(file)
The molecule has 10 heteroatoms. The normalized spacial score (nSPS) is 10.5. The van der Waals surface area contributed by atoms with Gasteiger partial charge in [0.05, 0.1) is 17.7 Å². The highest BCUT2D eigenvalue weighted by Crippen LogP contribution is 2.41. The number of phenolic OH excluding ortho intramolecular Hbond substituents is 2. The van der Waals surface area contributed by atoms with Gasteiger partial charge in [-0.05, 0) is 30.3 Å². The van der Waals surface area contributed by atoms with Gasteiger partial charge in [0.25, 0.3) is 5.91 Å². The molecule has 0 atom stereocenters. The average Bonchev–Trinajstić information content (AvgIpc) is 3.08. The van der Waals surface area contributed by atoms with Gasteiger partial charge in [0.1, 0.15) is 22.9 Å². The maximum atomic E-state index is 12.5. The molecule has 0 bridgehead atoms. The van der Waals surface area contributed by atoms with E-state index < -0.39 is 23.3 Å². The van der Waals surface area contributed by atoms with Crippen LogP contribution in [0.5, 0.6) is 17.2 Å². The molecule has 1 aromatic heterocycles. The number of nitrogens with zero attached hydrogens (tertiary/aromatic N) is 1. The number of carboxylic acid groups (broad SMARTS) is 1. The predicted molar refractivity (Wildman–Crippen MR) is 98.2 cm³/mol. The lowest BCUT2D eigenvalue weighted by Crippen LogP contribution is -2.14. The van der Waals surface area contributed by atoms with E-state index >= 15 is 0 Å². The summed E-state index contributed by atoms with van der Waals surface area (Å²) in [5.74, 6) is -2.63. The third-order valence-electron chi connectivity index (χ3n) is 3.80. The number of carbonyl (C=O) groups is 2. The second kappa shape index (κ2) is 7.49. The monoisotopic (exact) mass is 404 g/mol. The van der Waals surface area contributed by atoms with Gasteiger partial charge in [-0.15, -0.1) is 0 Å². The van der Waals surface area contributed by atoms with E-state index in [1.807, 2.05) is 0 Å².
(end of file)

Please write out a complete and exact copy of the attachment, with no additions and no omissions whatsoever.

The molecule has 10 heteroatoms. The normalized spacial score (nSPS) is 10.5. The van der Waals surface area contributed by atoms with Gasteiger partial charge in [0.05, 0.1) is 17.7 Å². The highest BCUT2D eigenvalue weighted by Crippen LogP contribution is 2.41. The number of phenolic OH excluding ortho intramolecular Hbond substituents is 2. The van der Waals surface area contributed by atoms with Gasteiger partial charge in [-0.05, 0) is 30.3 Å². The van der Waals surface area contributed by atoms with Gasteiger partial charge in [0.25, 0.3) is 5.91 Å². The molecule has 0 atom stereocenters. The average Bonchev–Trinajstić information content (AvgIpc) is 3.08. The van der Waals surface area contributed by atoms with Gasteiger partial charge in [0.1, 0.15) is 22.9 Å². The maximum atomic E-state index is 12.5. The molecule has 0 bridgehead atoms. The van der Waals surface area contributed by atoms with E-state index < -0.39 is 23.3 Å². The van der Waals surface area contributed by atoms with Crippen LogP contribution in [0.5, 0.6) is 17.2 Å². The molecule has 1 aromatic heterocycles. The number of nitrogens with zero attached hydrogens (tertiary/aromatic N) is 1. The number of carboxylic acid groups (broad SMARTS) is 1. The predicted molar refractivity (Wildman–Crippen MR) is 98.2 cm³/mol. The lowest BCUT2D eigenvalue weighted by Crippen LogP contribution is -2.14. The van der Waals surface area contributed by atoms with E-state index >= 15 is 0 Å². The summed E-state index contributed by atoms with van der Waals surface area (Å²) in [5.74, 6) is -2.63. The third-order valence-electron chi connectivity index (χ3n) is 3.80. The number of carbonyl (C=O) groups is 2. The second kappa shape index (κ2) is 7.49. The monoisotopic (exact) mass is 404 g/mol. The van der Waals surface area contributed by atoms with Gasteiger partial charge in [-0.15, -0.1) is 0 Å². The van der Waals surface area contributed by atoms with E-state index in [1.807, 2.05) is 0 Å².